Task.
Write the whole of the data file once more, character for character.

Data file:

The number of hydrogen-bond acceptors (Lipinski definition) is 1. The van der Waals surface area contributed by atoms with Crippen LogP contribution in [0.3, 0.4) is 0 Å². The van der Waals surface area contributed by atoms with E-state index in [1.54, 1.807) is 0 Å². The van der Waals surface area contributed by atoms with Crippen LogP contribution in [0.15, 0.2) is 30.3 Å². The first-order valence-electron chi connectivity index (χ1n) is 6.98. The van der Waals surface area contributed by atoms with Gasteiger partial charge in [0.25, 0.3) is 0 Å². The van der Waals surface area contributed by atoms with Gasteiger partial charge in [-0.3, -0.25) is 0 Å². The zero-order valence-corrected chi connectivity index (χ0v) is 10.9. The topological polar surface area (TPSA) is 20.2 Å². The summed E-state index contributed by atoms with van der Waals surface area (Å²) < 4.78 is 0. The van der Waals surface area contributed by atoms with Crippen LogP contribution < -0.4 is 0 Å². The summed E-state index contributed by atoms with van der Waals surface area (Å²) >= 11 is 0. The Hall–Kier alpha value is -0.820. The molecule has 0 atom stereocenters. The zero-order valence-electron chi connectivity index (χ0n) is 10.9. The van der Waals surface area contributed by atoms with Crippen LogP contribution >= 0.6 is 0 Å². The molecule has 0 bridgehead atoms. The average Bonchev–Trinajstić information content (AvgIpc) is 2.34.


The number of hydrogen-bond acceptors (Lipinski definition) is 1. The van der Waals surface area contributed by atoms with Crippen LogP contribution in [0.3, 0.4) is 0 Å². The van der Waals surface area contributed by atoms with E-state index in [1.54, 1.807) is 0 Å². The van der Waals surface area contributed by atoms with Crippen LogP contribution in [0.15, 0.2) is 30.3 Å². The first-order valence-electron chi connectivity index (χ1n) is 6.98. The van der Waals surface area contributed by atoms with Gasteiger partial charge in [0.25, 0.3) is 0 Å². The van der Waals surface area contributed by atoms with Gasteiger partial charge in [-0.3, -0.25) is 0 Å². The zero-order valence-corrected chi connectivity index (χ0v) is 10.9. The topological polar surface area (TPSA) is 20.2 Å². The summed E-state index contributed by atoms with van der Waals surface area (Å²) < 4.78 is 0. The van der Waals surface area contributed by atoms with Crippen LogP contribution < -0.4 is 0 Å². The summed E-state index contributed by atoms with van der Waals surface area (Å²) >= 11 is 0. The Hall–Kier alpha value is -0.820. The molecule has 0 atom stereocenters. The zero-order valence-electron chi connectivity index (χ0n) is 10.9. The van der Waals surface area contributed by atoms with Crippen LogP contribution >= 0.6 is 0 Å². The molecule has 0 bridgehead atoms. The average Bonchev–Trinajstić information content (AvgIpc) is 2.34.